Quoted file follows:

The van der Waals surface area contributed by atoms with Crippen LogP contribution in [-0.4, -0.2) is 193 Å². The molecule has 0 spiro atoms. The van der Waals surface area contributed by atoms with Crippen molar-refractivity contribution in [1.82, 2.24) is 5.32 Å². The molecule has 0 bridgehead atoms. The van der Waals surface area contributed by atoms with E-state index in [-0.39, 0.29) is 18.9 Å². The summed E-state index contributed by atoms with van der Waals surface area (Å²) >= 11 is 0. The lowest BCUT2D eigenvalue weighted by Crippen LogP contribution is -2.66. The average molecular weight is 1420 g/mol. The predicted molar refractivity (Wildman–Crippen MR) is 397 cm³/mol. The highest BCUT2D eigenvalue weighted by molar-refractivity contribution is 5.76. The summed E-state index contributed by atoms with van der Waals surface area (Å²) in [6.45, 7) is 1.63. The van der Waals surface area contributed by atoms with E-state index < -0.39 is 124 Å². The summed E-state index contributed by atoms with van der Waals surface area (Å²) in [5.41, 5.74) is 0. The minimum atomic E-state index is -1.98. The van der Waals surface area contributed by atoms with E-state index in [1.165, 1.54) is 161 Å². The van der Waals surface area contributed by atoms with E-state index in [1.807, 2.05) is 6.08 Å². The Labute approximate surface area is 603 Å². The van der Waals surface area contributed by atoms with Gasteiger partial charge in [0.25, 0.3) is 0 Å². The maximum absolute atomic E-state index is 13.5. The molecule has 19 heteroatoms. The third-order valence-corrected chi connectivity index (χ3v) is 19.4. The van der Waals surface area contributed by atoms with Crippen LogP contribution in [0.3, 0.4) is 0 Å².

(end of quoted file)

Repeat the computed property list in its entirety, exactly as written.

The van der Waals surface area contributed by atoms with Crippen LogP contribution in [-0.4, -0.2) is 193 Å². The molecule has 0 spiro atoms. The van der Waals surface area contributed by atoms with Crippen molar-refractivity contribution in [1.82, 2.24) is 5.32 Å². The molecule has 0 bridgehead atoms. The van der Waals surface area contributed by atoms with E-state index in [-0.39, 0.29) is 18.9 Å². The summed E-state index contributed by atoms with van der Waals surface area (Å²) >= 11 is 0. The lowest BCUT2D eigenvalue weighted by Crippen LogP contribution is -2.66. The average molecular weight is 1420 g/mol. The predicted molar refractivity (Wildman–Crippen MR) is 397 cm³/mol. The highest BCUT2D eigenvalue weighted by molar-refractivity contribution is 5.76. The summed E-state index contributed by atoms with van der Waals surface area (Å²) in [6.45, 7) is 1.63. The van der Waals surface area contributed by atoms with E-state index < -0.39 is 124 Å². The summed E-state index contributed by atoms with van der Waals surface area (Å²) in [5.41, 5.74) is 0. The minimum atomic E-state index is -1.98. The van der Waals surface area contributed by atoms with E-state index in [1.165, 1.54) is 161 Å². The van der Waals surface area contributed by atoms with E-state index in [1.807, 2.05) is 6.08 Å². The Labute approximate surface area is 603 Å². The van der Waals surface area contributed by atoms with Gasteiger partial charge in [0.25, 0.3) is 0 Å². The maximum absolute atomic E-state index is 13.5. The molecule has 19 heteroatoms. The third-order valence-corrected chi connectivity index (χ3v) is 19.4. The van der Waals surface area contributed by atoms with Crippen LogP contribution in [0.3, 0.4) is 0 Å².